Joe Black on ‘not being a good fit for Drag Race’ – and what happened after that RuPaul outburst

Reiss Smith
·6-min read

Drag Race UK‘s Joe Black reflects on the whirlwind that followed her very own “Tyra moment” and doing drag during a pandemic.

For the first time in Drag Race UK herstory, RuPaul last week gave one queen a second bite of the apple, welcoming Joe Black back to the competition in the first post-COVID-lockdown.

Sadly, it was over almost before it even began, with Joe promptly finding himself in the bottom and sashaying away a second time – but not before RuPaul blew up over the fact she’d worn an off-the-rack H&M dress for the “RuRuVision Song Contest” challenge.

Between Ru’s Tyra Banks-style rant and the inescapable bing bang bongs of “UK Hun?”, it was an episode to remember – and Joe wouldn’t have had it any other way, he told PinkNews.

PinkNews: The secret’s out! It’s been so long, has it been tough keeping it to yourself?

Joe Black: I think if clubs had been open, I wouldn’t have necessarily been so much of a secret squirrel. Could you imagine with that long wait, you’ve just had a few too many drinks when you’re out at the club and someone says, ‘You should go on Drag Race?’, and you just give them a look and you go [cackles].

Are you happy with how things worked out?

Of course, I could have just ridden off the Bowie controversy, but I’m glad I did [come back]. Did you ever once look at me and think you know what, this person would be fantastic at a pop group? Did it cross your mind?

Can’t say I did!

Exactly! I think going back for a pop thing just solidifies that that’s not what I’m about. A lot of people are saying, ‘You gave it a go, but I just don’t think you’re a good fit for Drag Race’. Bob the Drag Queen said, ‘Joe Black is fantastic at drag but not for Drag Race‘, and that is exactly it. But I’m really glad I did it, I went in there with, I think, a good attitude. I didn’t go in as a joke. I went in to do the best job as I could and to adapt as best I could while remaining true to me. So I’m actually really glad with how it worked out.

Joe Black with windswept hair, an iice cream cone on his head and ice cream splatters over his dress
Drag Race UK legend Joe Black. (BBC)

What did you make of RuPaul’s outburst?

That was very dramatic wasn’t it! I don’t think I’ve ever been so passionate about an outfit someone else was wearing before, but Americans are very passionate people, aren’t they? I’m really glad that pink velour could invoke such emotion. People keep asking me if I would change anything, and I think if I can get that kind of reaction, I wouldn’t change a single bloody thing. I would do it again in a heartbeat.

The memes are hilarious, I got sent the biggest cake and a bouquet of flowers from H&M. People are calling it one of the most iconic moments of Drag Race. And I got my own Tyra moment! Im grinning now – because I haven’t even considered this – I cannot wait for the lip sync numbers that include that dress. Everyone lip syncs to the ‘I’ve never scream at a girl like this’ clip, I cannot wait for the people who managed to gather up that dress – I think it sold out – to lip sync to that moment. I am going to be front row.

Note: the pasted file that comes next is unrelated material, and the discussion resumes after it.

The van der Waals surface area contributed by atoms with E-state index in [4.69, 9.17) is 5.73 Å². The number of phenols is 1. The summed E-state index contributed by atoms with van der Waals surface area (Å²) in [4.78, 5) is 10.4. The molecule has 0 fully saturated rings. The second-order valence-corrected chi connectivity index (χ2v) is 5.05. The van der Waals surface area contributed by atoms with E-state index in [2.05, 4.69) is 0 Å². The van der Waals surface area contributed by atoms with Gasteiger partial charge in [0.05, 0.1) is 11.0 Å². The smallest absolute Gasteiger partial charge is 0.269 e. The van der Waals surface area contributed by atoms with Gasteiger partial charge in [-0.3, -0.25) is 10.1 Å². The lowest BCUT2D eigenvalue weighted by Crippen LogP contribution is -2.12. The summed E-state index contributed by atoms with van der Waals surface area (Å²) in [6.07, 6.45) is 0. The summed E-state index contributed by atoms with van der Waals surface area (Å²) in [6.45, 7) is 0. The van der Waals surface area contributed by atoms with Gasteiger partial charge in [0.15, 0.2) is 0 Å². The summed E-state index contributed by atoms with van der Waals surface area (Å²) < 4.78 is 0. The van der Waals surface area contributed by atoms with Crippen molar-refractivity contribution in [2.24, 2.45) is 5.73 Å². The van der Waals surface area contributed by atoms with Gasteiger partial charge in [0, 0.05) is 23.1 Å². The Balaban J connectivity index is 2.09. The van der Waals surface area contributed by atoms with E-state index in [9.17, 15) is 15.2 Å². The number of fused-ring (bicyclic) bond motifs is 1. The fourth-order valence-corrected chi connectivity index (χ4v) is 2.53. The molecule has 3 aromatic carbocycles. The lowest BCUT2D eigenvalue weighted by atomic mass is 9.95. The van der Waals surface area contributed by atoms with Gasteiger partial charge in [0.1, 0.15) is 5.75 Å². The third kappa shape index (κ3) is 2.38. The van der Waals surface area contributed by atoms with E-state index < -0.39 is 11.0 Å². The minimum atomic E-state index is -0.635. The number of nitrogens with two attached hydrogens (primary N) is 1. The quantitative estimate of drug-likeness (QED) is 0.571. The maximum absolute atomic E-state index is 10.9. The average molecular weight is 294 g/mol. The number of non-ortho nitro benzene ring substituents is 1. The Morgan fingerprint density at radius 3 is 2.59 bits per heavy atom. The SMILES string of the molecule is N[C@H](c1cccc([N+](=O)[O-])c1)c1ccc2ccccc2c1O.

Let’s talk about “Queens on Lockdown”. In the special, you all spoke about how tough it’s been for drag performers and entertainment more generally, can you tell us about that experience?

It was the fastest moving life change. I’d spent a month getting ready for Drag Race, I went to Drag Race, I came home from Drag Race, and then a week later the country shut down.

Suddenly, one by one, everything I had was gone – all my work was gone. And I was like, what do we do now? What happens? I adapted to doing online shows – I’m really lucky, I don’t take for granted that what I do is something that can translate to live streaming. It’s not necessarily the same as the live experience, but I was able to still flex creative muscles and make a little bit of money on tips. But it’s not even about the tips, it was about what people keep calling the Blitz spirit. We’re all in this together. That wasn’t a thing I thought would happen, I did it because other people were doing it, and I wanted to do something nice for people because I love performing. But that took off, my quarantine cabarets, along with selling everything I f**king owned to get on by. I got through it, and despite it being hard I was still really, really, really, really fortunate. I’ve managed to get through it fairly unscathed; I think lockdown was was a lot more unkind to other people.

How are you feeling about what comes next?

I’ve just booked a tour for September, because that feels realistic. Not international, just around the just around the UK, I’m not intending on getting on a plane at any point. Some of them have been sold at social distancing just in case, but I’m feeling hopeful. Maybe I’m naive. What I really hope happens in a best-case scenario is that things can open up, and that people will come out in their droves and they will appreciate and love and support live entertainment – on all levels. Of course, I’m gonna have a lot of people coming to shows because they’re fans of the show, and they want to see the people from the show, but I really hope that people do go to their local shows and support their, as RuPaul called it, regional people. Go out and support all different kinds of drag, whether it be on TV or not – your kings, queens and everything in between. Show them the love because it’s been a s**t old year, and I think raising all of those people up who’ve tried to keep creating during a global pandemic will be will be lovely.

Finally, Joe, who are you rooting for to win?

I’m torn between two – I am team Tia Kofi and Team Lawrence Chaney.